• EPD of the leg has been described as a rare form in patients with longstanding venous insufficiency and stasis skin changes [6,7].
Clinical features of EPD are erythematous, pustular lesions with crusted erosions. Histology usually shows non-specific chronic inflammation with neutrophilic infiltration, as is shown in our case. The usual misdiagnoses are infection or malignancy. These EPD skin lesions are almost always resistant to local or systemic antibiotic treatment, but the condition usually responds to potent topical steroid agents (though relapse is possible) [2,5,8-10].
Recently EPD has been described in patients with non-healing burn wounds [8,10]. It, however, has never been reported in the setting of atrophic skin changes relating to CRPS which is not an uncommon entity amongst patients of the plastic/hand surgeons.
Our original case has demonstrated some characteristic clinical and histo-pathological features suggestive of EPD, and other dermatological diagnoses have been excluded by histo-clinical correlation. We speculate that the sensory and atrophic skin changes associated with CRPS may be prone to irritants and thus resulting in development of this chronic disabling condition. The history of possible self-rubbing/irritating the already sensitive skin may also be related.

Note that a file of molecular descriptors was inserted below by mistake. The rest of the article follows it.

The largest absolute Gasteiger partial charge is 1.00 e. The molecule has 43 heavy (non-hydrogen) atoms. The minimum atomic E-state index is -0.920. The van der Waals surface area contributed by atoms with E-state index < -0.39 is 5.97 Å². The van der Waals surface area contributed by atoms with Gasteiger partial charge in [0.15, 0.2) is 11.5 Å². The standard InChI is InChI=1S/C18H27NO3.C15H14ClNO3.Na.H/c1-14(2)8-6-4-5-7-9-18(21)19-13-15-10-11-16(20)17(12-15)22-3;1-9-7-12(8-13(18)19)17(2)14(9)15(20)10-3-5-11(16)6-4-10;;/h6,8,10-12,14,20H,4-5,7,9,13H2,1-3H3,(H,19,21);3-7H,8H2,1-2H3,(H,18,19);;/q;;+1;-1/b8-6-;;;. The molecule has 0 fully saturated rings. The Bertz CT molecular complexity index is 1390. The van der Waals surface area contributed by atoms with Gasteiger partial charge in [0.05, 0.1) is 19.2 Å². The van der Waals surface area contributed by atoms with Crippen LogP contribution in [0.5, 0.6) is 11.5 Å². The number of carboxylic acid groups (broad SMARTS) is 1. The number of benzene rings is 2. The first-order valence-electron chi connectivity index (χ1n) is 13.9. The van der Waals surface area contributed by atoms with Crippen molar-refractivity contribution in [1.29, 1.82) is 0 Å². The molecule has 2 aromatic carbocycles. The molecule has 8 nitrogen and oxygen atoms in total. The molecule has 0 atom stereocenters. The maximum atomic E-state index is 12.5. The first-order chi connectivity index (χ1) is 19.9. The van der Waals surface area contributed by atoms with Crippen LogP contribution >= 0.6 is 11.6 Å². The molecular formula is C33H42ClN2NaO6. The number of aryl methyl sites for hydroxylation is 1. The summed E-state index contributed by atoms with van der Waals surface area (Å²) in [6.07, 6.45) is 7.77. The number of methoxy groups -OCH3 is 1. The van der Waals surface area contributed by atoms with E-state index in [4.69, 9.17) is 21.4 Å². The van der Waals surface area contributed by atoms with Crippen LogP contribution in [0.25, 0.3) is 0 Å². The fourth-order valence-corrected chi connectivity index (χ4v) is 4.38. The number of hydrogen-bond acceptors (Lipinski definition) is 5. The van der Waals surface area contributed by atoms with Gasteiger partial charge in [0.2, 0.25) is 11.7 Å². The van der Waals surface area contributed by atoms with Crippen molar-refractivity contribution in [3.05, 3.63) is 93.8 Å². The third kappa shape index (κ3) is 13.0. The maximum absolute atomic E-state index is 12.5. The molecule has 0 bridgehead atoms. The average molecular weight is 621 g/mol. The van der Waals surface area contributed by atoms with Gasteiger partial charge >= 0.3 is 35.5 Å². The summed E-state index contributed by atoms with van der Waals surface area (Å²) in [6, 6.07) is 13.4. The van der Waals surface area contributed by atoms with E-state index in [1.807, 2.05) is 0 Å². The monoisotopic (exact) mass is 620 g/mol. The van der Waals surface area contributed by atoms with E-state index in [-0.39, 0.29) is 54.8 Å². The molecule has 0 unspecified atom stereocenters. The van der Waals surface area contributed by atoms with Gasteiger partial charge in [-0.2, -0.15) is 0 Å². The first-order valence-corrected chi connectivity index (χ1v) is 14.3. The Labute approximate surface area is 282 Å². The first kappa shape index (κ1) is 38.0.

Although a challenging case at time, our patient’s condition had responded well to an extended course of topical corticosteroid treatment whilst inpatient. It also had demonstrated the likelihood of disease relapse if non-compliant to prescribed treatment. Multi-disciplinary team inputs are the key in the management of these patients.
Erosive pustular dermatosis, although rarely referred to plastic surgery, should be considered in the differential diagnosis of a non-healing wound. It should resolve readily with extended course of topical potent corticosteroid therapy. Patients should be informed regarding the importance of treatment compliance and the potential for relapse.
The authors acknowledge the support of our multidisciplinary team in managing this challenging case. There was no conflict of interest in the preparation and submission of this manuscript.
Poster presentation during the New Zealand Association of Plastic Surgeons Annual Scientific Meeting (5-7 September 2014) in Queenstown, New Zealand.